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Onto performance and we started by checking out the BDP100's disc-loading speed, which Arcam claims has been optimised to make it 'as fast as possible'. Sadly that wasn't the case in our benchmark Terminator Salvation test, with the Arcam taking one minute and five seconds to get from hitting close on the disc tray to playing the first moving image - the fastest players are currently clocking in at around 40 seconds. To be fair, other discs will load much more quickly than that.
For picture quality we move to The Dark Knight, and the only word to describe the BDP100's picture quality is 'wow'. The subtlety, depth and searing sharpness with which it conveys the disc's 1080p pictures is mesmerising. Gotham City's dark, dingy streets look clear and intricately detailed; there's beautiful differentiation between the various shades of black in Batman's costume; bright colours are not only natural and richly saturated but also enjoy smooth, nuanced shading; and fine textures, like The Joker's smudged, pockmarked skin, look crisp and poised with no digital noise buzzing around inside.
We also gave it a whirl with Silicon Optix's HQV disc and its performance is flawless. It instantly locks on to the cadences of the Film and Video Resolution Loss tests, renders moving diagonals without a single jaggie, and reproduces the camera pan across Raymond James stadium with a smoothness and confidence that borders on arrogance.
It should be said, however, that while its pictures are clearly superior to most budget decks, with others the differences are marginal. For example, Panasonic's DMP-BDT310 delivers pictures that look just as good for a fraction of the price.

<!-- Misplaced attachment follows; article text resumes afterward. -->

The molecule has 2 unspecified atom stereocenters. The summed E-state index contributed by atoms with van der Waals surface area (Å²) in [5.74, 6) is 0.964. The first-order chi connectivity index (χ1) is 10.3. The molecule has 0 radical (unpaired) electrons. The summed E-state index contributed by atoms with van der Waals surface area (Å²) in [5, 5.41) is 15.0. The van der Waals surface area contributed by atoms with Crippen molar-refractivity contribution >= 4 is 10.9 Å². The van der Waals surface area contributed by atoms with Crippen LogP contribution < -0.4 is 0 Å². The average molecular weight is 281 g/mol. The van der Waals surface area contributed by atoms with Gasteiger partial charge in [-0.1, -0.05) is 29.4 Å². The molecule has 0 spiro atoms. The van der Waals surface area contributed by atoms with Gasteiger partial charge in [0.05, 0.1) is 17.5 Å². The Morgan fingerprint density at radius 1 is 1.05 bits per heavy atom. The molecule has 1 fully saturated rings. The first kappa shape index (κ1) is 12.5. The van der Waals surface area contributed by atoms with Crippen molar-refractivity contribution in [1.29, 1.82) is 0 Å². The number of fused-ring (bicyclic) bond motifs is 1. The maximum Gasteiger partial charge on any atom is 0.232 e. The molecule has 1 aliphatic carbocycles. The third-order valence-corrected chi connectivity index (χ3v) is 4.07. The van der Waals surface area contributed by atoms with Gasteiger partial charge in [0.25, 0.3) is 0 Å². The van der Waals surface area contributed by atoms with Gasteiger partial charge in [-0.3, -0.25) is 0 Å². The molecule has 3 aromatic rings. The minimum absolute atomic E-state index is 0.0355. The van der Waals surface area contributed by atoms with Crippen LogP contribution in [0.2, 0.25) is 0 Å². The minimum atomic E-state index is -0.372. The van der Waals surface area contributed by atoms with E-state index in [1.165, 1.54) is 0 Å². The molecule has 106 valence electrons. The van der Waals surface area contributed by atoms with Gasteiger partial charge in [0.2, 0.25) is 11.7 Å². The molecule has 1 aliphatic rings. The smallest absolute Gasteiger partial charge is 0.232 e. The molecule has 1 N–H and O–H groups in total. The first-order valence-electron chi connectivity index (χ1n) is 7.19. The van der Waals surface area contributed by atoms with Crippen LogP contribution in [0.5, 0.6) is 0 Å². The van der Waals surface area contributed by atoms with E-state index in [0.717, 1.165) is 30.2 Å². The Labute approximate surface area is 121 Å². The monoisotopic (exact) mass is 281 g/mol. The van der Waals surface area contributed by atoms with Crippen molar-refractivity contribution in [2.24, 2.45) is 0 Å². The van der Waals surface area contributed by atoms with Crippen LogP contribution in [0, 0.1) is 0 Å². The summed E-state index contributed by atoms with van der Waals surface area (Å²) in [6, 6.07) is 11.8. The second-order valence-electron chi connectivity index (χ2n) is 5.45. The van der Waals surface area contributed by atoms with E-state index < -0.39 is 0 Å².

The AVR400's sound quality is similarly dazzling. With the vehicle chase scene in The Dark Knight, it brings cinema-scale sound into your living room, reproducing the bangs, crashes and gunshots with relentless drive and punch. Its reach is expansive, showering the room in gloriously crisp and brilliantly timed effects.
There's elegance to high-frequencies that you rarely hear on budget receivers, most clearly heard in the tinkling of shattering car windows, while at the other end of the spectrum bass tones sound potent and tightly fused to the other speakers - check out the bit where the Joker fires a bazooka for the proof. Voices are realistic and eminently audible too. This is a majestic performance that continues in the musical realm when you play CDs like Adele's 21 - the combination of crisp, sprightly treble, pure, wholesome vocal tones and taut bass is spine-tingling.
For buyers with big budgets who want the very best pictures and - more crucially - the best sound quality possible from a Blu-ray player and receiver, then this pairing is a wise investment. Blu-ray images are sensational, but the biggest advantage over the hordes of budget decks on the market is its audio quality, which is every bit as good as an audiophile CD player, made possible by the sensational build quality and careful, interference-free arrangement of high-grade electronics.
But on the downside, the BDP100 is seriously light on features for £1k. There's no 3D compatibility (yet) and none of the web-enabled features so common in the budget sector. This may not necessarily be a concern for some movie enthusiasts, but others may expect more when splashing out this sort of money.
However, if you're buying it together with the AVR400, it's not so much of a problem - this powerful receiver boasts an excellent feature list, including network media streaming, DAB and Internet radio access and loads of connections. What's more the two components together look stunning and deliver exciting, sophisticated sound quality.
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